My Word Will Stand


Jeremiah said to all the people and all the women, “Hear the word of the Lord, all you of Judah who are in the land of Egypt. Thus says the Lord of hosts, the God of Israel: You and your wives have declared with your mouths, and have fulfilled it with your hands, saying, ‘We will surely perform our vows that we have made, to make offerings to the queen of heaven and to pour out drink offerings to her.’ Then confirm your vows and perform your vows! Therefore hear the word of the Lord, all you of Judah who dwell in the land of Egypt: Behold, I have sworn by my great name, says the Lord, that my name shall no more be invoked by the mouth of any man of Judah in all the land of Egypt, saying, ‘As the Lord God lives.’ Behold, I am watching over them for disaster and not for good. All the men of Judah who are in the land of Egypt shall be consumed by the sword and by famine, until there is an end of them. And those who escape the sword shall return from the land of Egypt to the land of Judah, few in number; and all the remnant of Judah, who came to the land of Egypt to live, shall know whose word will stand, mine or theirs.” Jeremiah 44:24-28 ESV

A voice says, “Cry!”
And I said, “What shall I cry?”
All flesh is grass,
and all its beauty is like the flower of the field.
The grass withers, the flower fades
when the breath of the Lord blows on it;
surely the people are grass.
The grass withers, the flower fades,
but the word of our God will stand forever. Isaiah 40:6-8 ESV


In 1784 a Frenchman named Jacques-Louis David painted a picture called, “The Oath of the Horatii.” This painting is set in ancient Rome, and it shows a father holding up three swords to his three sons. The three sons are raising their right arms to take an oath that they will do their duty to the family and the State, even if they have to die in doing that duty. The three young men are grim and determined, but off to the side of the picture are some women, wives or sisters of the three brothers. They are pictures of tragedy and sadness, because they know how much the men’s oath will cost their family. One of them is a wife who came from the enemy family, the Curatii, and another one is a sister who is engaged to the enemy family. They can see nothing but grief to come.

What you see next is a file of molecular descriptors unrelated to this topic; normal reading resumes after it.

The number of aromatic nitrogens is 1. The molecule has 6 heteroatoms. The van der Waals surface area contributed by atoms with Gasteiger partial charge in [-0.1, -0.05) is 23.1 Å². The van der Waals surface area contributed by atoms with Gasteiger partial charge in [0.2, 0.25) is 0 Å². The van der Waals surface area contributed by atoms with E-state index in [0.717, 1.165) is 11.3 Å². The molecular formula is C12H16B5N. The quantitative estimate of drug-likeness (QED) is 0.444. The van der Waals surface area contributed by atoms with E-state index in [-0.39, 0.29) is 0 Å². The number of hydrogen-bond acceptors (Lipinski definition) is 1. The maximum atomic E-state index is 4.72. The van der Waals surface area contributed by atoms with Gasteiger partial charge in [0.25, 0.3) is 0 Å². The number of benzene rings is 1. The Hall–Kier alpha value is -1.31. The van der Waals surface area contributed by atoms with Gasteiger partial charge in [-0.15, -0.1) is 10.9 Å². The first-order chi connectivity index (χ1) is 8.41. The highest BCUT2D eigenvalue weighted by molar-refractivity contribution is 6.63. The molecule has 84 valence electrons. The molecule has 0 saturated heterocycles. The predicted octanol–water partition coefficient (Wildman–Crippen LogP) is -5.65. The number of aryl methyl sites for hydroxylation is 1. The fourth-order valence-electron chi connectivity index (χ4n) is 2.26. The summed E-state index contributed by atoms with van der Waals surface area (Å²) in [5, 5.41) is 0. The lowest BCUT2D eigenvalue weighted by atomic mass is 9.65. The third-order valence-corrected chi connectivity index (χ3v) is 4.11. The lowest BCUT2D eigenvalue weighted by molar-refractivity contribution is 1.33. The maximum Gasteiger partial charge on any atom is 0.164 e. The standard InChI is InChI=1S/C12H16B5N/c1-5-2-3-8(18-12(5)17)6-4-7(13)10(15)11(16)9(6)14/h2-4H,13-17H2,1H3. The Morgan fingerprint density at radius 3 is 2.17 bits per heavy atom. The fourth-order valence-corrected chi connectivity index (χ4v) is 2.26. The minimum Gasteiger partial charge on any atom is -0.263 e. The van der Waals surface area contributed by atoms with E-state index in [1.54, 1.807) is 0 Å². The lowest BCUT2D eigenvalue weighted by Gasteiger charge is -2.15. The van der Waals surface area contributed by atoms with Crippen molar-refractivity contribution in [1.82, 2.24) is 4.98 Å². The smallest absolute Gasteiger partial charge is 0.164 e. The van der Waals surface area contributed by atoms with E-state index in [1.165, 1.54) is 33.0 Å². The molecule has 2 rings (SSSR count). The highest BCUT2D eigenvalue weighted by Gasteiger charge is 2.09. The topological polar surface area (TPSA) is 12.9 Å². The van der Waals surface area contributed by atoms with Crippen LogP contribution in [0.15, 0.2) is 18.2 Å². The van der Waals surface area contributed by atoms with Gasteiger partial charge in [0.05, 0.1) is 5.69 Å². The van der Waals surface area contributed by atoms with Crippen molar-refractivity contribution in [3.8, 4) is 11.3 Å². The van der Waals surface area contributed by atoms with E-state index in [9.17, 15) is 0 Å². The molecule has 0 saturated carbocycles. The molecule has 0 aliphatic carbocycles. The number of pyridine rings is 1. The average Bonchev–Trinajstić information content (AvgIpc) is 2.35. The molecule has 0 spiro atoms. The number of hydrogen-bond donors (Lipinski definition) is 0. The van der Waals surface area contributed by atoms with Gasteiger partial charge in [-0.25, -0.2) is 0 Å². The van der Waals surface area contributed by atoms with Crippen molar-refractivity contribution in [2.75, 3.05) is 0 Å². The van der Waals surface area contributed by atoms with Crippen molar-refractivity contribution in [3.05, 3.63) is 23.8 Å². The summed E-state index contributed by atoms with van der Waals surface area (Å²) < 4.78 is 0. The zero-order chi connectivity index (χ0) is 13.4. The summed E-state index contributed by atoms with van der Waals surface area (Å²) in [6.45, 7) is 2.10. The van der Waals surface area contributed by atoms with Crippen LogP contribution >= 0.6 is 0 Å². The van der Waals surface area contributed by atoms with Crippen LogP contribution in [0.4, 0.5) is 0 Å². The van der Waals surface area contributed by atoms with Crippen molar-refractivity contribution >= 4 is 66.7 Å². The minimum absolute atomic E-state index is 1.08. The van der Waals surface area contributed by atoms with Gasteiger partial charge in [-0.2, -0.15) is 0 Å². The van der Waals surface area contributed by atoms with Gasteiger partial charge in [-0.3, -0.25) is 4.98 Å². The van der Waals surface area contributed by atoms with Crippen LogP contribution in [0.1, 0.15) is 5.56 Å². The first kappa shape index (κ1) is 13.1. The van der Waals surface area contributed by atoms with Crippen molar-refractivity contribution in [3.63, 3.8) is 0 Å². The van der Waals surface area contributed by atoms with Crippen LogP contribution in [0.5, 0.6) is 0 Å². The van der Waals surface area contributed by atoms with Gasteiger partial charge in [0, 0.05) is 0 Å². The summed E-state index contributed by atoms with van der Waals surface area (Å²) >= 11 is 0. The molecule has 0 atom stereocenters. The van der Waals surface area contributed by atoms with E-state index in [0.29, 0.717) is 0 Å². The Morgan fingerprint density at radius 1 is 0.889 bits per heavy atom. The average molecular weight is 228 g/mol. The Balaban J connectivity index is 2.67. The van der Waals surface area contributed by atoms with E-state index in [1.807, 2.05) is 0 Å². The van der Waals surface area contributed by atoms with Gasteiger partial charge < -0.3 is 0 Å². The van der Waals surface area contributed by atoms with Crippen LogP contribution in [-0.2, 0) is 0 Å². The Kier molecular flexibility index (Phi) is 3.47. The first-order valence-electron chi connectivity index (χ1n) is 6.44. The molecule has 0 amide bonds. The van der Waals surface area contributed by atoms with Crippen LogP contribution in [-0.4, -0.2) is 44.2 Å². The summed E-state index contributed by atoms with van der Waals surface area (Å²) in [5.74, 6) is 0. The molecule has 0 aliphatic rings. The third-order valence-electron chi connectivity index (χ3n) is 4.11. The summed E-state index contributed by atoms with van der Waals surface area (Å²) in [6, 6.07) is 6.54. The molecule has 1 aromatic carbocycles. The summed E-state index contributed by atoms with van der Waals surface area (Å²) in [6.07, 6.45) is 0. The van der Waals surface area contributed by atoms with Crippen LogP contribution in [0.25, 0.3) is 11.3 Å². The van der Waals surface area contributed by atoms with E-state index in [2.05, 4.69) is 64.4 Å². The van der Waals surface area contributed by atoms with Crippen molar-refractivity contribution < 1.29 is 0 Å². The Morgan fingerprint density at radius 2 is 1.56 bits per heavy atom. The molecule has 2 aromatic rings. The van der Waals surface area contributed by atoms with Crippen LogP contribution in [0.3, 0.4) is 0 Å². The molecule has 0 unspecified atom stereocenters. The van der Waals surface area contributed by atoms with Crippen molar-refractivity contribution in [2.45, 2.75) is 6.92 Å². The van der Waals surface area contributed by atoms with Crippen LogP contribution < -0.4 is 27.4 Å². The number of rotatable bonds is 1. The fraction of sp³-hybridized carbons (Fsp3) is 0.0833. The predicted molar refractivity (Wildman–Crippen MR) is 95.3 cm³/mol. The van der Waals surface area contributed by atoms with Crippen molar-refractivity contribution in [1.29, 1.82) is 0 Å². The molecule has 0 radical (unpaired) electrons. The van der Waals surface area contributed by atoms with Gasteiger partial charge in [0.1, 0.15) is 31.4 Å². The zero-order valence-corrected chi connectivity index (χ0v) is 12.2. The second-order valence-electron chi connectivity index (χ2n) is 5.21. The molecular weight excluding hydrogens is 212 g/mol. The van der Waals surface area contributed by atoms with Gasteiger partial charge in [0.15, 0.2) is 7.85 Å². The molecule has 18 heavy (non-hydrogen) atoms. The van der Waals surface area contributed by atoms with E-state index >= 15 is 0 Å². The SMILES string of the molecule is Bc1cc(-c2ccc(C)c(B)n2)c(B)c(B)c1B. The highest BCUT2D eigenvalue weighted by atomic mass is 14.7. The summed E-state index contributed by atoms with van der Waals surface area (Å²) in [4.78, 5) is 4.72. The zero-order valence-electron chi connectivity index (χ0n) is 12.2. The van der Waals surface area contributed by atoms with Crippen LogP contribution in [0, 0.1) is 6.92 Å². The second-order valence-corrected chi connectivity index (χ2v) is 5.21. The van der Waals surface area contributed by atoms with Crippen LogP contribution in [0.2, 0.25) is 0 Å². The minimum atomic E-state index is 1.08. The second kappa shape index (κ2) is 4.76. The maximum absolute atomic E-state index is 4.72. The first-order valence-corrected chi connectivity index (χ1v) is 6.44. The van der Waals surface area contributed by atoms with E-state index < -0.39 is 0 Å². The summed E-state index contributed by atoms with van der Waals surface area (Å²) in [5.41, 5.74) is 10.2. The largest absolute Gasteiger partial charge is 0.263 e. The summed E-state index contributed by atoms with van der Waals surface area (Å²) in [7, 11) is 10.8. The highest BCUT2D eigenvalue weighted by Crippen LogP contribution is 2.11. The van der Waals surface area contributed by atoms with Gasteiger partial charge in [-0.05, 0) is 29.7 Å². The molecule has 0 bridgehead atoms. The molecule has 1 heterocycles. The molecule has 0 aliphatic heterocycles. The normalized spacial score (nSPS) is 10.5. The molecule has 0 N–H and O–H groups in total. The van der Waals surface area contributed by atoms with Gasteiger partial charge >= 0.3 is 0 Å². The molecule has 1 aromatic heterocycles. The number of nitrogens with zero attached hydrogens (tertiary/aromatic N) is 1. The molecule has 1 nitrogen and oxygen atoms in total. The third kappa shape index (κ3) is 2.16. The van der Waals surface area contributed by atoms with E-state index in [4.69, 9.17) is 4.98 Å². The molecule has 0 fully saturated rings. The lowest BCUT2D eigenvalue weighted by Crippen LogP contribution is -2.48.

When Jeremiah warned his people in Egypt of the coming judgment of God, he also talked about solemn oaths. The people had taken a vow that they would serve the queen of heaven and pour out offerings to her, and they were determined to keep that vow, even though it was going to give them only sadness and death and trouble. God gave his word through Jeremiah that he would judge them for their rebellion. The Lord swore by his own great name that they would almost all die in war or in famine, until only a very small number of them would be left. That small group would straggle back to the land of Judah, and they would know that the promises and the word of the Lord would stand, but not their own weak vows.

The word of the Lord will always stand, and that is both bad news and good news for us. It’s bad news because God promises that he will judge sin, and we are all sinners who deserve his anger and judgment. But God also has a word of mercy that he gives us through Jesus. The Lord’s judgment for sin was all poured out on Jesus at the cross, and everyone who believes in Jesus has God’s love and forgiveness. God’s mercy for us is guaranteed by his promise that nothing in all the universe can separate us from his love, and we can count on that word, now and always.


Dear Heavenly Father, thank you for your word of mercy to us. Help us to trust in that word for now and always. In Jesus’ Name, Amen.


Cumming, Robert Annotated Art London: Dorling Kindersley Limited, 1995, pp. 70-71.